Majuli Cultural Landscape Management Authority
...Promoting and preserving the rich heritage of Majuli


Women making pots at Salmora

Pottery is a traditional form of cottage industry of Majuli. Pots were generally exchanged for paddy, which is the staple food of the inhabitants of this island. Therefore, especially after the harvesting season the potters travel from village to village to exchange pots for paddy. Historically pots were marketed from Dhuburi to Sadiya along the Brahmaputra. Kumars are the main communities practicing pottery in the Majuli. The Kumars are concentrated mainly in Salmora, Chinatoli and Daksinpath i.e. mostly in the south-eastern area of the Majuli. They use a different technique of pottery making in which the potter's wheel is not used. Clay is beaten by hand to give the form of the utensils. These methods suggest a historic origin of this activity.

Once again, the annual weather patterns prevalent on the island govern the manufacture processes of pottery practiced. During the pre monsoon period, the earth is dug with shallow pits spread wide to store earth during the floods. During the flood season of June to September, alluvial deposition occurs during flood on river banks filling the cavities and dugouts left after extraction of clay. There is predominant infilling of dugouts with clay deposits from heavy silt and sandy loam discharge.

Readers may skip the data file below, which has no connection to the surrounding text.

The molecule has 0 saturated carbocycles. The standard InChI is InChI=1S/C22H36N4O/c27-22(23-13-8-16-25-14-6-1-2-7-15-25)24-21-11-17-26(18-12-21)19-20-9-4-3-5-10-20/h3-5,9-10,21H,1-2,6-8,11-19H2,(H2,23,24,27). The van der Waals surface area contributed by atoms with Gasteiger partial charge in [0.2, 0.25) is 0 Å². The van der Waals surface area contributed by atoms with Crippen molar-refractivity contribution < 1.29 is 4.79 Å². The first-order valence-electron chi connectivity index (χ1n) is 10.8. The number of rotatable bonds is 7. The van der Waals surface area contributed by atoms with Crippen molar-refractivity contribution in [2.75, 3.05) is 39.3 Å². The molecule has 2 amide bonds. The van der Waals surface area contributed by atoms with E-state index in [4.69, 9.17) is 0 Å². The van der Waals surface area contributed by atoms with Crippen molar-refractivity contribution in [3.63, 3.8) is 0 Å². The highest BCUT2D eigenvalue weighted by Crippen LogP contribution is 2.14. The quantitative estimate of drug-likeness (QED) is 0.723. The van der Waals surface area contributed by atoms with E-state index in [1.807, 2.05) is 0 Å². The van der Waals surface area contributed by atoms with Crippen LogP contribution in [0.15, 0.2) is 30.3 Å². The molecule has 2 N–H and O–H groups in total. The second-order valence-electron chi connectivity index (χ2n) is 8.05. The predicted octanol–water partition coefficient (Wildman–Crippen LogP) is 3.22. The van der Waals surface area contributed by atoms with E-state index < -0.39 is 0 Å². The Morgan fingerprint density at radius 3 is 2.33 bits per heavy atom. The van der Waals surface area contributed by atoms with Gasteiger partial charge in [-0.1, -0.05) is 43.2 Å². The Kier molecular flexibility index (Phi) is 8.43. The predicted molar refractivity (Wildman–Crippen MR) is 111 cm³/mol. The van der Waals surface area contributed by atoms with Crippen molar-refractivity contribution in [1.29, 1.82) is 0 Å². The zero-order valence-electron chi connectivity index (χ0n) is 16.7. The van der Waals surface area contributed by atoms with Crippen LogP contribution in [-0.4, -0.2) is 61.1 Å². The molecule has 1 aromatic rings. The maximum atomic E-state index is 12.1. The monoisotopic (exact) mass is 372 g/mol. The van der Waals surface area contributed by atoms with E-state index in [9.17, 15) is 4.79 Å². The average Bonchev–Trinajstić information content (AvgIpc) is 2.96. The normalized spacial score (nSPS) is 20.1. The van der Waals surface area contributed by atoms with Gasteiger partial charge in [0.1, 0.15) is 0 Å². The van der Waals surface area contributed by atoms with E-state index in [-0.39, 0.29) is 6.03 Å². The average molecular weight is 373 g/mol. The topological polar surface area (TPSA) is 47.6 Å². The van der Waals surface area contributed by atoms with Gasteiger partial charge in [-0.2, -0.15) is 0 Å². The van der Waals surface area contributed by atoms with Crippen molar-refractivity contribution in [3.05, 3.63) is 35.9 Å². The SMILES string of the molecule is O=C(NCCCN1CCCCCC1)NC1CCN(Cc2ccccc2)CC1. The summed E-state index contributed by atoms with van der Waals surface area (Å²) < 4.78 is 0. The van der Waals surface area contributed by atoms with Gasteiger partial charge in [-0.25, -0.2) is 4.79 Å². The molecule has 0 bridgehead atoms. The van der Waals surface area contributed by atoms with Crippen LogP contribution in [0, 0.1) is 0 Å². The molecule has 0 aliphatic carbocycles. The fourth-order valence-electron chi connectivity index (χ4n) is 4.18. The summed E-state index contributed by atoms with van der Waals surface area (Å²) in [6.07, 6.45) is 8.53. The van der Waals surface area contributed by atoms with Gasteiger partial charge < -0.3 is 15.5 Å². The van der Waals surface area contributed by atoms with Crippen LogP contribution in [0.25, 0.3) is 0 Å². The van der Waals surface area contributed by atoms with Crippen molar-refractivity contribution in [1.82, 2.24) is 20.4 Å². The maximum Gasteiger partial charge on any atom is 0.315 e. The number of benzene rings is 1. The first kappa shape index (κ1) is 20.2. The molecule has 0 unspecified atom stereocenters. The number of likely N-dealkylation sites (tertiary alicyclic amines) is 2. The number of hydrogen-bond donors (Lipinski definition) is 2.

Pots taken by boat for trade

The post flood season in Majuli is the predominant trading time for the 26 varieties of earthen pots produced such as mola, nadia, choru, pati kalah, becha lkalah, chaki etc. The women prepare the puddle with clay, silt sandy mix for primary lump. The making of pots is primarily a woman's job. They give it shape by hand, dry it in the sun and bake it in a furnace. The men prepare the furnace with bamboo, banana leaves and driftwood. Drift wood and other fuel wood are used to fire the furnace for 8 hours and 4 hours alternatively. Burnt furnaces with smoke and bright red appearances continue to dominate landscape for days and nights. The higher water level also helps in transporting the finished products to markets and trade centers.

Nearly 5000 people depend on this traditional style of pot making for their livelihood. Pottery is a hereditary profession. It is practiced by the successive generations of the community members, irrespective of their castes. Potters are dependent on the river Brahmaputra as it provides clay required for making pots. The river is also the prime means of transportation for trade of the pots. The tools required to make pots are made from locally available timber and bamboo. These are made by the potters themselves.

Glutinous clay is obtained from the river banks of the Brahmaputra and its tributaries which form a network of water channels which are significant in overall drainage system of the Majuli Island. Clay required for making pots is procured from clay pits about 30 feet deep from the ground along the banks of the river. These get replenished during the annual floods of the river. Hence, the availability of the clay is in abundance. The tools required for making pots are made from the locally available timber by potters themselves.

In high floods, driftwoods from the upper reaches of Arunachal, Naga Hills and other tributaries floating in the Brahmaputra River are caught with boat. The collection continues till night and lasts almost entire flood time. Woods are staked in the front yard of the house, used for firewood in the firing of the kiln. It is a community activity with sharing of firewood between the people.